The combat aspect of Fire Emblem: Awakening, is actually very basic as well. Although you’re moving your characters around the map telling them to attack, that’s all you are really doing. As soon as you tell your character to attack, a little window pops up showing you the stats of both characters (which helps you decide how the battle might turn out), and from there your units will handle the rest. You’ll watch little battle scenes where the units trade blows, but you really have no control over it. Since the game uses a rock-paper-scissors style of combat (swords beat axes, axes beat lances, lances beat swords), you’ve just got to use your head and decide if you should really attack that enemy with that unit or not. (Also some weapons such as bows can only be used from a distance as well, so character placement plays a bit role in all of this also.)

The Unit and Class System –

The biggest aspect of the Fire Emblem series is the Unit and Class System, but even that is taken to a whole new level with Awakening! In Fire Emblem every single one of your units is a character of their own, and they all have their own unique abilities, skills, stat growths, and they all have different classes. Now although this remains basically the same in Awakening, they have completely revamped some of the systems to make it even deeper than it was before.

Just like in the past games, every single unit in this game will start out at a specific class. There are fifty classes in this game (actually just under fifty which can be used by your characters), and every single class has its own strong points and weak points. There are classes that can use swords, classes that can use bows, classes that can use axes, classes that can use lances, classes that can use offensive magic, and classes that can use healing magic; all of which have their own abilities and stats.

The way stats and classes work in Fire Emblem can be a bit confusing, but here’s the basics. You have the following stats in game: health, strength, magic, skill, speed, luck, defense, and resistance. Every single class in the game has a specific stat multiplier for each of these stats, and every single character has a set of multipliers as well. These multipliers actually affect what your characters stats will be and what they will cap out at. Basically what this means is that SOME characters will actually be stronger when they are a specific class than others, and that will also give you a reason to try out different things.

Now as I already said, all characters will start out at a default class; but you don’t have to keep them at that default class! New to Fire Emblem: Awakening is an item that actually allows you to demote your characters to level 1, and change to a completely different class. When doing so your characters will keep any skills and stats they earned from their last class, but at the same time some stats will go up and down depending on the new classes stat multipliers. Basically what this means is, you can actually level your characters up to max, derank them, keep their stats, and level them up to max again to make them stronger.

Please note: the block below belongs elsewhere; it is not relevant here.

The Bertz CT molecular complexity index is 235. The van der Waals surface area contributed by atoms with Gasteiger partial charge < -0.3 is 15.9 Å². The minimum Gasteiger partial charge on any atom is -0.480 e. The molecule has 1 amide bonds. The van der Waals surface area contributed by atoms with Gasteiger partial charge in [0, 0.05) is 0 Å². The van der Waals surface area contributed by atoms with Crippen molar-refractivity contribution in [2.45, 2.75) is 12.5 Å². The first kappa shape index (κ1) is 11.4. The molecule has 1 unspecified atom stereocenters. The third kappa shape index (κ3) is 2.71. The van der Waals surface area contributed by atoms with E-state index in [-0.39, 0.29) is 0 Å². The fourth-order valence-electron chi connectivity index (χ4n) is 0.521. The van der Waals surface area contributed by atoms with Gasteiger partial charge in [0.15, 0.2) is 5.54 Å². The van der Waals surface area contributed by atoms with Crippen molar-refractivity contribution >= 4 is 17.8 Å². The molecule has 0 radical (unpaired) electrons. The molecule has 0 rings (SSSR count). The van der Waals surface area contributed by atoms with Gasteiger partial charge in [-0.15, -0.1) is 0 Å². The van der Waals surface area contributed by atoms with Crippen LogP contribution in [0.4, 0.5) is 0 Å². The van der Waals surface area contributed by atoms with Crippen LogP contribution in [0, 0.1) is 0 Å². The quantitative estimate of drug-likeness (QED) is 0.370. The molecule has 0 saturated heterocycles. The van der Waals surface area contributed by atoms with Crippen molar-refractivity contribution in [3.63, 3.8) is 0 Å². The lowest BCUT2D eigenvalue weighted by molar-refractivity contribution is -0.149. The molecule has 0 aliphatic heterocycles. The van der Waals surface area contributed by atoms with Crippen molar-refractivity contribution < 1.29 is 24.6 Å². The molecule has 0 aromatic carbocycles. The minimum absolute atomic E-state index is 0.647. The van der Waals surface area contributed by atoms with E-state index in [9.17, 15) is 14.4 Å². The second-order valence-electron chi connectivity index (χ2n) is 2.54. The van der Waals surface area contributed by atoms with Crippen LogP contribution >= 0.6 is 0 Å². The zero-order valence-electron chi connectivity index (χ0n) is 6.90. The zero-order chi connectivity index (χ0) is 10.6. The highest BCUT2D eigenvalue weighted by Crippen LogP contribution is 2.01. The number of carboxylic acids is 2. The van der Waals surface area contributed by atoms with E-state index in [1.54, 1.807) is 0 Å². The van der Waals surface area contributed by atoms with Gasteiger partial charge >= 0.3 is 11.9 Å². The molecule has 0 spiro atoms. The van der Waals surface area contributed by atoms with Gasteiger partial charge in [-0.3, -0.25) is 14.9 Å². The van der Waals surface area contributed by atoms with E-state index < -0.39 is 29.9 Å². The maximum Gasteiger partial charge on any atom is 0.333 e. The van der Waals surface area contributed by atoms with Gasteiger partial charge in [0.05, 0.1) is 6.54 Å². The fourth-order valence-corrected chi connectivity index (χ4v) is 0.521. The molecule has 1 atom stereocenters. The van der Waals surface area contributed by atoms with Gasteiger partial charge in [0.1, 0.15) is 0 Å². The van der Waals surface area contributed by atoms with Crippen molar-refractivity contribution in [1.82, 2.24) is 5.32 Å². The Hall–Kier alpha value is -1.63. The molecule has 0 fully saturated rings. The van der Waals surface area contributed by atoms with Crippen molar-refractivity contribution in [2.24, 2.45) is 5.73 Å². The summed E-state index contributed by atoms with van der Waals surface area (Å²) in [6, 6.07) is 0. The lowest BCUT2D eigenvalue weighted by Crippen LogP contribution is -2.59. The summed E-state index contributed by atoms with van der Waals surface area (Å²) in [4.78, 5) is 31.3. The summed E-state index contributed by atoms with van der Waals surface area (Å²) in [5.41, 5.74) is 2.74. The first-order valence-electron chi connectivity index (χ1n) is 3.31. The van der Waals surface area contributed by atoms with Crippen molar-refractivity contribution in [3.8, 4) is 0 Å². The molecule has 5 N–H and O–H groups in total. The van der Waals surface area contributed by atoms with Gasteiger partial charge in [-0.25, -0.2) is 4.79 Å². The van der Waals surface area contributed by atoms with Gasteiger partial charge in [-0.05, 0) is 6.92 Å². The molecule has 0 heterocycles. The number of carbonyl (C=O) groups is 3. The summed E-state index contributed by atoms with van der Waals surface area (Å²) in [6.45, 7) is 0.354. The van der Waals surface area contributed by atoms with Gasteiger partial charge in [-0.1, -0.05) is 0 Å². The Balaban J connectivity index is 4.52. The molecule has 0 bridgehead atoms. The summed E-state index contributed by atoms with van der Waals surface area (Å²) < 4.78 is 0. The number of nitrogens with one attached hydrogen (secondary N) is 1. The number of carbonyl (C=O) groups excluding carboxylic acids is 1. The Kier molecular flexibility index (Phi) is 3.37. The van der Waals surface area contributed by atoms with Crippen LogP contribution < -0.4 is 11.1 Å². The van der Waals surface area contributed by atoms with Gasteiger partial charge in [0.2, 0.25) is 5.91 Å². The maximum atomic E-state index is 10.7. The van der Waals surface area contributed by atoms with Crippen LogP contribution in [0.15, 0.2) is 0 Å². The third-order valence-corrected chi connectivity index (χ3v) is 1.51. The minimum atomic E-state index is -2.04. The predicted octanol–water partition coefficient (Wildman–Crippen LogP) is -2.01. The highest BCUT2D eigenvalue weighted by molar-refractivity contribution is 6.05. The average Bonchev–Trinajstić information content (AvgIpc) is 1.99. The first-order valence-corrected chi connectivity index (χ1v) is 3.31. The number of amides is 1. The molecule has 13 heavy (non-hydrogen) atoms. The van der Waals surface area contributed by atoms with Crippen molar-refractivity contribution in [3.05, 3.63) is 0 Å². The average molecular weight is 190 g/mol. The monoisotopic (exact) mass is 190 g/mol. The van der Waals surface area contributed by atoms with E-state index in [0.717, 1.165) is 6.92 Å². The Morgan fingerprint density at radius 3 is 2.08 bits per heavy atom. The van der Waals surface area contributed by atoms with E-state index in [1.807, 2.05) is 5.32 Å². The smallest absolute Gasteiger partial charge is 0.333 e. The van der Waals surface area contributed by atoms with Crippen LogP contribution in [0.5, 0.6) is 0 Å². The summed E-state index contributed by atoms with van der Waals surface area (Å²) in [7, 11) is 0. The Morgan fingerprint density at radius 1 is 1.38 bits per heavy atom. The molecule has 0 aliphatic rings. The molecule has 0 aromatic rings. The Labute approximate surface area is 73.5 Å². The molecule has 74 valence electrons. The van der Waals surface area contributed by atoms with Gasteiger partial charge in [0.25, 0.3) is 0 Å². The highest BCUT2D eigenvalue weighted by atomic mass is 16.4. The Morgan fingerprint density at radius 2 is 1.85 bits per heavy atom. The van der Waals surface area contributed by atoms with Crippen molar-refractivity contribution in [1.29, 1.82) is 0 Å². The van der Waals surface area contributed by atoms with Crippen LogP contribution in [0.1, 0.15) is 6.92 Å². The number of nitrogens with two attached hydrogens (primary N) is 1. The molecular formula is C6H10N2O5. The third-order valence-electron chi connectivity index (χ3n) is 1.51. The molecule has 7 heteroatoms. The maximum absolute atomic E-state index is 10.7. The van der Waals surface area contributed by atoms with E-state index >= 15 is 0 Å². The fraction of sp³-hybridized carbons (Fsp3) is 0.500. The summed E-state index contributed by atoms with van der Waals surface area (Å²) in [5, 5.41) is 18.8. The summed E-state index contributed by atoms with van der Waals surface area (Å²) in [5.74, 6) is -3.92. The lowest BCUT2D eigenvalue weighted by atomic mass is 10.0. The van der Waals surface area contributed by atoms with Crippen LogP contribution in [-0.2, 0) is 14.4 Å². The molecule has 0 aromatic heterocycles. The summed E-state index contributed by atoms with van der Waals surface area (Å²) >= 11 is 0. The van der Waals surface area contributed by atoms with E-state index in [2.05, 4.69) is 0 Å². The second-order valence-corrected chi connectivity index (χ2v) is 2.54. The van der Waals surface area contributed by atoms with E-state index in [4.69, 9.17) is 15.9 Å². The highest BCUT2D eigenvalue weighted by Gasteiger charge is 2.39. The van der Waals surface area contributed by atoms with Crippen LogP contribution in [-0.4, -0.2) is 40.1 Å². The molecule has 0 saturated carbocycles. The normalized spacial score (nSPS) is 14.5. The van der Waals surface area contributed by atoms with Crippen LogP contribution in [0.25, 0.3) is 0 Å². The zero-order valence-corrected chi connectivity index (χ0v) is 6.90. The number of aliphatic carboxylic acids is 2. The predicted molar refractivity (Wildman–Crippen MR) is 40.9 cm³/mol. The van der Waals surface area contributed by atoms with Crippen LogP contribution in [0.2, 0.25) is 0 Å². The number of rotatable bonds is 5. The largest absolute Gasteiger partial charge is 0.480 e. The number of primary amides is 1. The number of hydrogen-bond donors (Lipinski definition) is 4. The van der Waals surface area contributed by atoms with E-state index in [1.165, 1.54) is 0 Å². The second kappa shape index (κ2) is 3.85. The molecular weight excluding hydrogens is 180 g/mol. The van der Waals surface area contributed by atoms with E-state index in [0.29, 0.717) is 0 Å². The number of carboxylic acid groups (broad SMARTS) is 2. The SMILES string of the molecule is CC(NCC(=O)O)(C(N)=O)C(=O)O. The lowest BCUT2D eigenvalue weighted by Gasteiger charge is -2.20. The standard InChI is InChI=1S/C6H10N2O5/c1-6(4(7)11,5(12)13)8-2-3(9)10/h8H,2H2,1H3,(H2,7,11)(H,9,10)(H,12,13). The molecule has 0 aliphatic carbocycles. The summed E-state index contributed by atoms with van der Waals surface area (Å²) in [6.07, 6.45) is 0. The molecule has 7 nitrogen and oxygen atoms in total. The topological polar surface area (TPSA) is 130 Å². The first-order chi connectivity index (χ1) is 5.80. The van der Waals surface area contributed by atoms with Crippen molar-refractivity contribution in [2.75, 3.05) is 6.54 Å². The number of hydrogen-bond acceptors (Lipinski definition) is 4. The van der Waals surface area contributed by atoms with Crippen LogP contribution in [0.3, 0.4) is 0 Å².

The Graphics and Music:

This is just something I had to point out in this review, and I’m sure fans will understand why. You see over the years Fire Emblem has had quite a few different graphical s


tyles which have switched back and forth between the 2D games and the 3D games. While some people may like the 2D sprites from the GBA games, there are other people who like the realistic 3D models. Well Fire Emblem: Awakening finds a common ground between the two, and mixes it up.

While the sprites on the map are still 2D sprites, the map itself is a sort of 3D landmass map. It isn’t full 3D, but you can see the mountain ranges, the canyons, as well as the villages which stick up, but at the same time it keeps that simple and easy to read style from the 2D games. The mix of the two styles just really look nice, and it all fits together very well! As for the battles however, they are a bit different.

Battles in Awakening are actually completely 3D battles, but they also have two different styles for you to pick from. While the normal battle view shows the characters from a side view duking it out, there is also a first person point of view which allows you to see the battle from your character’s point of view. This is a really nice little extra, and it helps change the battle scenes up.

On top of the nice graphical style, the music in Awakening is in fact top notch! The soundtrack fits perfectly with the battlefields, as well as the cutscenes, and you might just find yourself humming it before too long.

The Good and the Bad of Awakening:

I’m going to flat out say it, there are almost no bad points in Awakening. Fire Emblem: Awakening is that Fire Emblem game fans dream of. Its on a handheld so it’s easy to pick up and play, it mixes both the 2D and 3D art styles together very well, it has a VERY deep unit and class system, the support system adds a whole new level of strategy to the game, there’s a lot of DLC on the way to make the game last even longer, there are characters from past games for you to unlock just about daily, the music is great, the casual mode is a welcome addition, the hard modes are VERY challenging and will push even die hard Fire Emblem fans to their limits, you can create your own character, the cast of characters is pretty great in general, and… Really I could just go on forever.

If you are a fan of Fire Emblem, you will absolutely love this game. If you’ve never played Fire Emblem before, or if you hate turn based games like this, I actually recommend checking out the demo on the Nintendo eShop. There are actually a lot of people out there who said they hated the series, yet have fallen in love with it simply because of that demo. This Fire Emblem is the biggest Fire Emblem to ever be released, and it didn’t become a hit worldwide for no reason.